An interesting win-win scenario is emerging where ocean observations for environmental management, for monitoring the health of the marine ecosystem, and for marine safety and surveillance could also serve, in their non-confidential elements, to feed the research and economic sectors for added value and societal benefits at no additional data acquisition costs. In an evolving knowledge-based society, access to key technologies, high quality data, modelling and satellite observations, are perceived to be key ingredients to support sustainable blue growth, especially in the coastal areas where many essential economic activities are occurring at the national scale. This goes hand in hand with the process of extracting essence from data, together with value addition by a wide range of downstream services that are fitting to the user needs, especially in the local scale application scenarios.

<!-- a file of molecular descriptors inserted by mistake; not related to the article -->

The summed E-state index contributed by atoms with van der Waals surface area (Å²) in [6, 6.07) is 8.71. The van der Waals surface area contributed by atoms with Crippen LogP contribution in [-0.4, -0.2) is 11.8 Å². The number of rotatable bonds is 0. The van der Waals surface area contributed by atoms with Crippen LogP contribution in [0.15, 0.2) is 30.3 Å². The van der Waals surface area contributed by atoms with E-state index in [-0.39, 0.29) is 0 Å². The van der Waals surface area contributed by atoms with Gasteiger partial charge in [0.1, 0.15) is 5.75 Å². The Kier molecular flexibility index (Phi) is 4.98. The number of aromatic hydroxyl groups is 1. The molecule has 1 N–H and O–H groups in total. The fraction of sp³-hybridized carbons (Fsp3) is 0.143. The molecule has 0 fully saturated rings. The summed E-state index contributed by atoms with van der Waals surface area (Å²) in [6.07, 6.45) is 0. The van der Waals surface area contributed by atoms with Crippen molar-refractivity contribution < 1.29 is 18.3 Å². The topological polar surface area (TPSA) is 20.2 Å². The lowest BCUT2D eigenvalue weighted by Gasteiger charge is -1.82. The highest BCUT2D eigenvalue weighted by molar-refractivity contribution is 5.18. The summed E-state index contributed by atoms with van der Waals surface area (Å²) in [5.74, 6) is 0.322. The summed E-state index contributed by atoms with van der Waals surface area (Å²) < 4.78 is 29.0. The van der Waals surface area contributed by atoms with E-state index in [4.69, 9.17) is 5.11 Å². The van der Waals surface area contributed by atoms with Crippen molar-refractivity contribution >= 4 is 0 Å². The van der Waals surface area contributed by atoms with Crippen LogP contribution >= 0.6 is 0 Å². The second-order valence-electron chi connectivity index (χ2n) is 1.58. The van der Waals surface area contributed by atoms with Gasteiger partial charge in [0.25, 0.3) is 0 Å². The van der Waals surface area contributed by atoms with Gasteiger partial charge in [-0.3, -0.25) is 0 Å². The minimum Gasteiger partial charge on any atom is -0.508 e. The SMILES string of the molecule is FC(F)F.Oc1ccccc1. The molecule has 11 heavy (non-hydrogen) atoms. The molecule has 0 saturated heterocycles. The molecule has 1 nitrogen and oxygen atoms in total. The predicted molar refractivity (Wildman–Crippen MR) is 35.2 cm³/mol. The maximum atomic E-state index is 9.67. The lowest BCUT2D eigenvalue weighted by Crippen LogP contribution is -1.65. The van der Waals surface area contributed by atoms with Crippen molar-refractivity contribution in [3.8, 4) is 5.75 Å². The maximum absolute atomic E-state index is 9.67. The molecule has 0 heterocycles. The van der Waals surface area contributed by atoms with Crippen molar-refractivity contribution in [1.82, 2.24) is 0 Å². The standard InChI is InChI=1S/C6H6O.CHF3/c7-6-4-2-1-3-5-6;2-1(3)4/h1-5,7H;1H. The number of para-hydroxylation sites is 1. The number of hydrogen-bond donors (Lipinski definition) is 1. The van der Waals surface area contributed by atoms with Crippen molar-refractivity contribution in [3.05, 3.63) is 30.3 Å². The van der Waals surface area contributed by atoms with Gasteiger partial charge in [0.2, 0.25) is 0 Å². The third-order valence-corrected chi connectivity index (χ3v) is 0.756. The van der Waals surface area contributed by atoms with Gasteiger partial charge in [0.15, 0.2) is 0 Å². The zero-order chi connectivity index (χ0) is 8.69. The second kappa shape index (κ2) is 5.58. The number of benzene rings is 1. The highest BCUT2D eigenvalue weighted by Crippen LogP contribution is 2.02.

The advent of multi-disciplinary, spatially widespread, long term and real-time marine data and information is expected to trigger an unprecedented leap in the economic value of ocean data. This is bringing about a paradigm shift in our perception of the value of marine data, information and knowledge for managing marine resources, and furnishing direct applications and benefits to many sectors in industry and services such as marine transportation, safety and public health. The future is pointing towards multiple-purpose observing systems, linking marine data to economy, environmental and social domains, and targeting a wide range of applications that cater not only for monitoring, but also for the provision of services in key marine activities and industries as well as for research, security, safety and enforcement. This is critical to competitiveness, product development and enhancement of services, and will weave the intricate way to shape Blue Growth in practice during this decade.